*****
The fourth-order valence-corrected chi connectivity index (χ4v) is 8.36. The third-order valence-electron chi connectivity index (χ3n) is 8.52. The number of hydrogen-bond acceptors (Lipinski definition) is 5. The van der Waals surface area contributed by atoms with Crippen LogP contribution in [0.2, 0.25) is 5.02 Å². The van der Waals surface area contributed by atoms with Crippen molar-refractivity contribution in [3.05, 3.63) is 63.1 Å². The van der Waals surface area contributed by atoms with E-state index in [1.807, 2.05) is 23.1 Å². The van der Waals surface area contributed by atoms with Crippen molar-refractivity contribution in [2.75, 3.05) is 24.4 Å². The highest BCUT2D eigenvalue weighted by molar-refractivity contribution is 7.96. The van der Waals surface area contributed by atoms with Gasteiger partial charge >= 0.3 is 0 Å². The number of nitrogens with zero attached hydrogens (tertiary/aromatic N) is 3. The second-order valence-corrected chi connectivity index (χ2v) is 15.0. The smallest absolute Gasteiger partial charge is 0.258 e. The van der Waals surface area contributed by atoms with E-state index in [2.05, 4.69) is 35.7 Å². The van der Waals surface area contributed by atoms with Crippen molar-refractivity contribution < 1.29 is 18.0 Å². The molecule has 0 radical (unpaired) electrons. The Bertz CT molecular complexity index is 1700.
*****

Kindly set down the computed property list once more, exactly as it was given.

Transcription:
The fourth-order valence-corrected chi connectivity index (χ4v) is 8.36. The third-order valence-electron chi connectivity index (χ3n) is 8.52. The number of hydrogen-bond acceptors (Lipinski definition) is 5. The van der Waals surface area contributed by atoms with Crippen LogP contribution in [0.2, 0.25) is 5.02 Å². The van der Waals surface area contributed by atoms with Crippen molar-refractivity contribution in [3.05, 3.63) is 63.1 Å². The van der Waals surface area contributed by atoms with E-state index in [1.807, 2.05) is 23.1 Å². The van der Waals surface area contributed by atoms with Crippen molar-refractivity contribution in [2.75, 3.05) is 24.4 Å². The highest BCUT2D eigenvalue weighted by molar-refractivity contribution is 7.96. The van der Waals surface area contributed by atoms with Gasteiger partial charge >= 0.3 is 0 Å². The number of nitrogens with zero attached hydrogens (tertiary/aromatic N) is 3. The second-order valence-corrected chi connectivity index (χ2v) is 15.0. The smallest absolute Gasteiger partial charge is 0.258 e. The van der Waals surface area contributed by atoms with E-state index in [2.05, 4.69) is 35.7 Å². The van der Waals surface area contributed by atoms with Crippen molar-refractivity contribution < 1.29 is 18.0 Å². The molecule has 0 radical (unpaired) electrons. The Bertz CT molecular complexity index is 1700.